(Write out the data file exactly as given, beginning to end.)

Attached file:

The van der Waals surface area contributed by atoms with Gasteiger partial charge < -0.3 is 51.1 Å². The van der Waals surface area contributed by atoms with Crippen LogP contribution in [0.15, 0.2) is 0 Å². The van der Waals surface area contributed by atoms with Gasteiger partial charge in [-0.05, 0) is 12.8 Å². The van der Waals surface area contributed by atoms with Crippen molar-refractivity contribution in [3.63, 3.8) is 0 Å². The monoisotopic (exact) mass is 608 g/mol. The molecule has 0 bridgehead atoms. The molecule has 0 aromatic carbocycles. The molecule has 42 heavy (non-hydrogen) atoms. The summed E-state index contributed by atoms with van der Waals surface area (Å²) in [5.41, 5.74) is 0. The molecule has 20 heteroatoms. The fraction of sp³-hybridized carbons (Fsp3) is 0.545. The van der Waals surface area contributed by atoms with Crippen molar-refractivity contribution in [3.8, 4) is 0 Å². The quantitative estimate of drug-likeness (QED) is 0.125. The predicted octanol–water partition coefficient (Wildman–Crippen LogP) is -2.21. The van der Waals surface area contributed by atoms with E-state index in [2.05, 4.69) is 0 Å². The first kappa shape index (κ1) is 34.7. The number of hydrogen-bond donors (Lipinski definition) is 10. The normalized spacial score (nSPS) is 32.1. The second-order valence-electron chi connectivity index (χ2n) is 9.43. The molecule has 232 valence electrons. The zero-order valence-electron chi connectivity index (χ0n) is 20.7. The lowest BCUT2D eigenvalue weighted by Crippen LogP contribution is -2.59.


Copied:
The van der Waals surface area contributed by atoms with Gasteiger partial charge < -0.3 is 51.1 Å². The van der Waals surface area contributed by atoms with Crippen LogP contribution in [0.15, 0.2) is 0 Å². The van der Waals surface area contributed by atoms with Gasteiger partial charge in [-0.05, 0) is 12.8 Å². The van der Waals surface area contributed by atoms with Crippen molar-refractivity contribution in [3.63, 3.8) is 0 Å². The monoisotopic (exact) mass is 608 g/mol. The molecule has 0 bridgehead atoms. The molecule has 0 aromatic carbocycles. The molecule has 42 heavy (non-hydrogen) atoms. The summed E-state index contributed by atoms with van der Waals surface area (Å²) in [5.41, 5.74) is 0. The molecule has 20 heteroatoms. The fraction of sp³-hybridized carbons (Fsp3) is 0.545. The van der Waals surface area contributed by atoms with Crippen molar-refractivity contribution in [3.8, 4) is 0 Å². The quantitative estimate of drug-likeness (QED) is 0.125. The predicted octanol–water partition coefficient (Wildman–Crippen LogP) is -2.21. The van der Waals surface area contributed by atoms with E-state index in [2.05, 4.69) is 0 Å². The first kappa shape index (κ1) is 34.7. The number of hydrogen-bond donors (Lipinski definition) is 10. The normalized spacial score (nSPS) is 32.1. The second-order valence-electron chi connectivity index (χ2n) is 9.43. The molecule has 232 valence electrons. The zero-order valence-electron chi connectivity index (χ0n) is 20.7. The lowest BCUT2D eigenvalue weighted by Crippen LogP contribution is -2.59.